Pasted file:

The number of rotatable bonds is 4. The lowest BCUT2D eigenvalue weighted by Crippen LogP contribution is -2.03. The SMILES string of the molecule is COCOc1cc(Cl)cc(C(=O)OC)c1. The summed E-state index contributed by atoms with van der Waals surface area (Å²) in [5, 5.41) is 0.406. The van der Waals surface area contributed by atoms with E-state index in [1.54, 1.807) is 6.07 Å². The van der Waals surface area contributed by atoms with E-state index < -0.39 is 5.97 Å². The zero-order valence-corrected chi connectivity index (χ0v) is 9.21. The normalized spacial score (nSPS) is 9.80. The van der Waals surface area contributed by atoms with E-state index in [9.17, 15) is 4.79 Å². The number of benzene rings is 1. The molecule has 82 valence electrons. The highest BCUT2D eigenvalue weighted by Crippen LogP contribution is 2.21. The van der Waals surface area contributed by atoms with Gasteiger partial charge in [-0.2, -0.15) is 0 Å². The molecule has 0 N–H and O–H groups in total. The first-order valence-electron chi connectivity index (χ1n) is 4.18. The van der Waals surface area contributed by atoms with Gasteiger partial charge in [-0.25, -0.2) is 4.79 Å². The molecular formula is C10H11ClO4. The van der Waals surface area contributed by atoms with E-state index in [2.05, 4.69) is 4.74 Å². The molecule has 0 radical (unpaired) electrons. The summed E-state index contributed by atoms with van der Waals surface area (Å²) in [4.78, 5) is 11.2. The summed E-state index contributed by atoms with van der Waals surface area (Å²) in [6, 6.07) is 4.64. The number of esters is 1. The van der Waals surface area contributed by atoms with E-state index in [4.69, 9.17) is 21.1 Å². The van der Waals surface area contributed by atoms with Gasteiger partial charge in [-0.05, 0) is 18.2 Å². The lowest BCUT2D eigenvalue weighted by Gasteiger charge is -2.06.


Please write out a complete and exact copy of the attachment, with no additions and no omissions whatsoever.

The number of rotatable bonds is 4. The lowest BCUT2D eigenvalue weighted by Crippen LogP contribution is -2.03. The SMILES string of the molecule is COCOc1cc(Cl)cc(C(=O)OC)c1. The summed E-state index contributed by atoms with van der Waals surface area (Å²) in [5, 5.41) is 0.406. The van der Waals surface area contributed by atoms with E-state index in [1.54, 1.807) is 6.07 Å². The van der Waals surface area contributed by atoms with E-state index < -0.39 is 5.97 Å². The zero-order valence-corrected chi connectivity index (χ0v) is 9.21. The normalized spacial score (nSPS) is 9.80. The van der Waals surface area contributed by atoms with E-state index in [9.17, 15) is 4.79 Å². The number of benzene rings is 1. The molecule has 82 valence electrons. The highest BCUT2D eigenvalue weighted by Crippen LogP contribution is 2.21. The van der Waals surface area contributed by atoms with Gasteiger partial charge in [-0.2, -0.15) is 0 Å². The molecule has 0 N–H and O–H groups in total. The first-order valence-electron chi connectivity index (χ1n) is 4.18. The van der Waals surface area contributed by atoms with Gasteiger partial charge in [-0.25, -0.2) is 4.79 Å². The molecular formula is C10H11ClO4. The van der Waals surface area contributed by atoms with E-state index in [2.05, 4.69) is 4.74 Å². The molecule has 0 radical (unpaired) electrons. The summed E-state index contributed by atoms with van der Waals surface area (Å²) in [4.78, 5) is 11.2. The summed E-state index contributed by atoms with van der Waals surface area (Å²) in [6, 6.07) is 4.64. The number of esters is 1. The van der Waals surface area contributed by atoms with E-state index in [4.69, 9.17) is 21.1 Å². The van der Waals surface area contributed by atoms with Gasteiger partial charge in [-0.05, 0) is 18.2 Å². The lowest BCUT2D eigenvalue weighted by Gasteiger charge is -2.06.